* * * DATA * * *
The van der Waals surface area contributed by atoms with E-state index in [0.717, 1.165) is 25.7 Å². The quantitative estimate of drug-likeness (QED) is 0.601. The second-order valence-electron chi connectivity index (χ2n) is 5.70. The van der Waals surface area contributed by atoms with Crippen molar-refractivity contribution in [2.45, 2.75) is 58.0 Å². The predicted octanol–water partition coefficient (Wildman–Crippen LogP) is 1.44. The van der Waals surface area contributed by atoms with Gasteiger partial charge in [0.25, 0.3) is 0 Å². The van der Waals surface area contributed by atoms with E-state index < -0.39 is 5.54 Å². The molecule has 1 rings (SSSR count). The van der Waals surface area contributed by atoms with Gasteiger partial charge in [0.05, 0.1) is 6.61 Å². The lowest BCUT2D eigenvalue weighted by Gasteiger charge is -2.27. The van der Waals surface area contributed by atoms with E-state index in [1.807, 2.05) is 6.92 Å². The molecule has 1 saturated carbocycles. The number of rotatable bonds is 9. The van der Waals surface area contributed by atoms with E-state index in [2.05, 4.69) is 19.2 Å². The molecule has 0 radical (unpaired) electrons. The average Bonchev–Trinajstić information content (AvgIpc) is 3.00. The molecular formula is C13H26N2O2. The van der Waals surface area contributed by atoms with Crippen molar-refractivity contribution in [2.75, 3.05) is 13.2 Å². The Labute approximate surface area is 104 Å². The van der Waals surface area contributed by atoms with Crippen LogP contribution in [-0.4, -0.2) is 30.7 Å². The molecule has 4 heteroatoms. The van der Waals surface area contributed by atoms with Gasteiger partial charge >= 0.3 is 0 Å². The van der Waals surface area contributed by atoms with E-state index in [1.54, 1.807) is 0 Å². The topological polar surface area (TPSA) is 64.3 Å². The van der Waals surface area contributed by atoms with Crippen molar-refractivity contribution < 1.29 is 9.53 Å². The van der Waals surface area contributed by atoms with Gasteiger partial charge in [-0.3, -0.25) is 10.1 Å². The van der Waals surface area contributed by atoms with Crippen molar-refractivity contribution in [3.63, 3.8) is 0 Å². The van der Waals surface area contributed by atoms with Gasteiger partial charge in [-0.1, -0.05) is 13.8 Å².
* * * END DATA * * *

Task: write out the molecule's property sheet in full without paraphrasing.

The van der Waals surface area contributed by atoms with E-state index in [0.717, 1.165) is 25.7 Å². The quantitative estimate of drug-likeness (QED) is 0.601. The second-order valence-electron chi connectivity index (χ2n) is 5.70. The van der Waals surface area contributed by atoms with Crippen molar-refractivity contribution in [2.45, 2.75) is 58.0 Å². The predicted octanol–water partition coefficient (Wildman–Crippen LogP) is 1.44. The van der Waals surface area contributed by atoms with Gasteiger partial charge in [0.25, 0.3) is 0 Å². The van der Waals surface area contributed by atoms with E-state index < -0.39 is 5.54 Å². The molecule has 1 rings (SSSR count). The van der Waals surface area contributed by atoms with Gasteiger partial charge in [0.05, 0.1) is 6.61 Å². The lowest BCUT2D eigenvalue weighted by Gasteiger charge is -2.27. The van der Waals surface area contributed by atoms with E-state index in [1.807, 2.05) is 6.92 Å². The molecule has 1 saturated carbocycles. The number of rotatable bonds is 9. The van der Waals surface area contributed by atoms with E-state index in [2.05, 4.69) is 19.2 Å². The molecule has 0 radical (unpaired) electrons. The average Bonchev–Trinajstić information content (AvgIpc) is 3.00. The molecular formula is C13H26N2O2. The van der Waals surface area contributed by atoms with Crippen molar-refractivity contribution in [2.75, 3.05) is 13.2 Å². The Labute approximate surface area is 104 Å². The van der Waals surface area contributed by atoms with Crippen LogP contribution in [-0.4, -0.2) is 30.7 Å². The molecule has 4 heteroatoms. The van der Waals surface area contributed by atoms with Gasteiger partial charge >= 0.3 is 0 Å². The van der Waals surface area contributed by atoms with E-state index in [1.54, 1.807) is 0 Å². The topological polar surface area (TPSA) is 64.3 Å². The van der Waals surface area contributed by atoms with Crippen molar-refractivity contribution < 1.29 is 9.53 Å². The van der Waals surface area contributed by atoms with Gasteiger partial charge in [-0.3, -0.25) is 10.1 Å². The van der Waals surface area contributed by atoms with Crippen molar-refractivity contribution in [3.63, 3.8) is 0 Å². The van der Waals surface area contributed by atoms with Gasteiger partial charge in [-0.1, -0.05) is 13.8 Å².